Now I did mention I did end up missing a handful of shots (the camera being a bit slow) — but I am starting to realize that the benefit of having a smaller camera (that might be a bit slower) outweighs the benefit of having a bigger camera (that is a bit faster to shoot with, but more difficult to carry around).
Always having your camera ready
The great thing about the Contax T3 is that I always have it in my jacket pocket or my front pocket, and it is very quick to turn on and shoot.
Whereas if I want to get a shot on my Hasselblad, I have to take off my backpack, take a meter reading with my Sekonic light meter, focus (slowly), hold my breath, take off the front cap, take out the metal slide, and shoot.
Although the slow and meditative process of the Hasselblad is great for non-moving subjects, it is certainly far too slow and cumbersome for capturing action on the streets.
Even when comparing the Contax T3 compact camera to my Leica— the Leica is obviously faster. I can bang off shots on my Leica quite quickly, and now zone-focusing is second nature to me. The Leica SF20 flash I have on it also recharges quickly, which means I can fire off shots with a flash in quick succession. However the Contax T3 (when shooting with a flash), takes about a second or two to recharge the flash— which means I miss potential shots in-between.
However even with the Leica, it can be a pain in the ass to always carry it around my neck (it can get quite heavy), and I like to put it away when I am eating dinner, going to the grocery store, or going to a bookstore. I end up putting it into my bag.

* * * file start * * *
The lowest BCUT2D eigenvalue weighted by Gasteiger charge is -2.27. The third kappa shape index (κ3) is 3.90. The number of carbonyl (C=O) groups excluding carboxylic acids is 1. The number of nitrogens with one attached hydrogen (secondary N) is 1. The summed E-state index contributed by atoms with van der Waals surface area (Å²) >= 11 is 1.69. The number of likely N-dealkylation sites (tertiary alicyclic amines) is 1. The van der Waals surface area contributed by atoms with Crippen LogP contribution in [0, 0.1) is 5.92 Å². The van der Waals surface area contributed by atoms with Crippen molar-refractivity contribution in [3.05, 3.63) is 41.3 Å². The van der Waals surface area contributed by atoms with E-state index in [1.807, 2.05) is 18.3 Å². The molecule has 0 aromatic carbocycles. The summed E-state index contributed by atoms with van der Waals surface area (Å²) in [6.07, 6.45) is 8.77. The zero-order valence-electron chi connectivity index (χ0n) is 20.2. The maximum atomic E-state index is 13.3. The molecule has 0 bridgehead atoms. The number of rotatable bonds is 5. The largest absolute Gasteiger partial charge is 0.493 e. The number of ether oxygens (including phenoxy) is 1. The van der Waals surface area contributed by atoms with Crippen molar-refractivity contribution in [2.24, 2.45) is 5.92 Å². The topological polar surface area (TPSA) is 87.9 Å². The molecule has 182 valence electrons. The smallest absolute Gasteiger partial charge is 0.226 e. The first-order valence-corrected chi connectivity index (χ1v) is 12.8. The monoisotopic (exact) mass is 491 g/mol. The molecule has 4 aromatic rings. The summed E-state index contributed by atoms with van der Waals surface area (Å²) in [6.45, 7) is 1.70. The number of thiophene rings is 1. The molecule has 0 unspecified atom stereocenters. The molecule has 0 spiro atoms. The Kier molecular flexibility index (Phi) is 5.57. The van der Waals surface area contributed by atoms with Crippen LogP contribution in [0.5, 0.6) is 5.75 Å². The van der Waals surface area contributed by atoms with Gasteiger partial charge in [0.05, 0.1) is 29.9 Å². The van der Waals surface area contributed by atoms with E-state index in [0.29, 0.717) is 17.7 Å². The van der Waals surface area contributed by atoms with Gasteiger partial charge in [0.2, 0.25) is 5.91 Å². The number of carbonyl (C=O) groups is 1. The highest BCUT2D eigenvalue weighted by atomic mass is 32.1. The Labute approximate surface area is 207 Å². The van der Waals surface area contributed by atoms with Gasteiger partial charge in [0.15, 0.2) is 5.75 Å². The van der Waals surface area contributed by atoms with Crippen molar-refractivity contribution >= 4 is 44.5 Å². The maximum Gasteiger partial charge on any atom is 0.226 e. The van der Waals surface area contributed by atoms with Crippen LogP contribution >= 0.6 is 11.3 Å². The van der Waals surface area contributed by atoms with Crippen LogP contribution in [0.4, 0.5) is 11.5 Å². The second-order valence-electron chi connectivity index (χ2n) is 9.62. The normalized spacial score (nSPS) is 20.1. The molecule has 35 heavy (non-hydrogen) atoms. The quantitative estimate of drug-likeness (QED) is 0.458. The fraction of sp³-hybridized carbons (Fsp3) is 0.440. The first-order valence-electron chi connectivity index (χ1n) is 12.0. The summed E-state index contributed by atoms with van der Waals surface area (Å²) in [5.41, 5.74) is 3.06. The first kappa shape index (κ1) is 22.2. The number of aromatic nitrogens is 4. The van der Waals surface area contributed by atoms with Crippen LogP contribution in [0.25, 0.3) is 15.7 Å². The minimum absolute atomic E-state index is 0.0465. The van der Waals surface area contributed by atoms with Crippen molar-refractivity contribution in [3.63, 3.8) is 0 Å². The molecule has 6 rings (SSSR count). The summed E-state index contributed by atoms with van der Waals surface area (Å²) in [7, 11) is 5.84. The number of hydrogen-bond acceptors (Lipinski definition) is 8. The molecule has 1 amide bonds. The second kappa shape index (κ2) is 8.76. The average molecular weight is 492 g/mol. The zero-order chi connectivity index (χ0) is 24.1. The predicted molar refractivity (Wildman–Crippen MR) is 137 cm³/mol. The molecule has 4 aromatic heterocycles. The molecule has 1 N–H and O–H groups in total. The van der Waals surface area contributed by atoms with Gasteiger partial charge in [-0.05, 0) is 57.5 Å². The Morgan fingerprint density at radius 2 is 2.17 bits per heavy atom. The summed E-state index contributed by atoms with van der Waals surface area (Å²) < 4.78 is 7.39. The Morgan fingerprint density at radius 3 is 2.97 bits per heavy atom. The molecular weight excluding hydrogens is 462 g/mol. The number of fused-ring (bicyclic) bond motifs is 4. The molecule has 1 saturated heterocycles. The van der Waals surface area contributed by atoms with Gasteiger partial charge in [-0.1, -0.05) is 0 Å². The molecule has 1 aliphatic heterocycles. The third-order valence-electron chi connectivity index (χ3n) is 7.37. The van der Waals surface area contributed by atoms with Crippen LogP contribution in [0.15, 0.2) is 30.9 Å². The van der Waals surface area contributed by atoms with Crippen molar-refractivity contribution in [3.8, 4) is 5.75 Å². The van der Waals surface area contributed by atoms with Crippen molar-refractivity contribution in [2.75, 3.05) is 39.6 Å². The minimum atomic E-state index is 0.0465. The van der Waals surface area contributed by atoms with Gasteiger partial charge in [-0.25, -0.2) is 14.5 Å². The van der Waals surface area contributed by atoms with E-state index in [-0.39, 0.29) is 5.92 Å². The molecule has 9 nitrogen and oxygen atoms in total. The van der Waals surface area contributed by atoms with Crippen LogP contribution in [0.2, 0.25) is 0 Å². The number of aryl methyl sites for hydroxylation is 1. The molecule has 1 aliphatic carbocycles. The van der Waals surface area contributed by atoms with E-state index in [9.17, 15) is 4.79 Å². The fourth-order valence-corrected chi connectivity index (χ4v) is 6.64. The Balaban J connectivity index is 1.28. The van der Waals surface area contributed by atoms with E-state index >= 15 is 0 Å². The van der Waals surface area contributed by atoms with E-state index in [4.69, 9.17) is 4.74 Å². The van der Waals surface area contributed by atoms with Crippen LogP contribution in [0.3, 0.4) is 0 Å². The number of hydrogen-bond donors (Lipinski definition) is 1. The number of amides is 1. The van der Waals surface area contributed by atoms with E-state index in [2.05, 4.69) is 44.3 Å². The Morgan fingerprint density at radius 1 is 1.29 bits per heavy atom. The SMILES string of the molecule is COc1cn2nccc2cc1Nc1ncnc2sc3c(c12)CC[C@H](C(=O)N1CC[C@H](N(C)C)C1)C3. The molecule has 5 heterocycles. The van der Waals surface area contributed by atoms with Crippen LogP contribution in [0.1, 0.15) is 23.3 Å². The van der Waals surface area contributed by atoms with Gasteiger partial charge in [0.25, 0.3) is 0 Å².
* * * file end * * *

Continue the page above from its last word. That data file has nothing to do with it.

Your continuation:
But the Contax T3 is always ready for action — nimble, and quick. Sure it isn’t the 100% perfect camera, but I still feel the compact size is the biggest benefit. The more I think about my daily life as a photographer, having the smaller size and portability and the opportunity to make more shots is far beneficial.
For example, the other day I was writing in a cafe in London— and I saw a guy (funny enough) reading Marcus Aurelius’ “The Meditations” — with his body hunched over, looking at the book in deep thought, with his left hand covering his forehead. I liked the mood, the pose, and the hand-gesture— and I was able to quickly take my Contax T3 out of my pocket and start firing off around 10 photos. I imagine this would be impossible with a Hasselblad. Even with a Leica, it would be cumbersome to take it out, have to adjust the shutter speed and aperture, having to worry to focus, and taking images.
I also have shot some street photography on the tube and indoors in restaurants with the Contax T3— and the great benefit is that it makes me look like a stupid Asian tourist, and people just ignore me. I can imagine even with a slightly larger camera (even a Leica) they would look at me with a little more suspicion.
Robert Frank and 35mm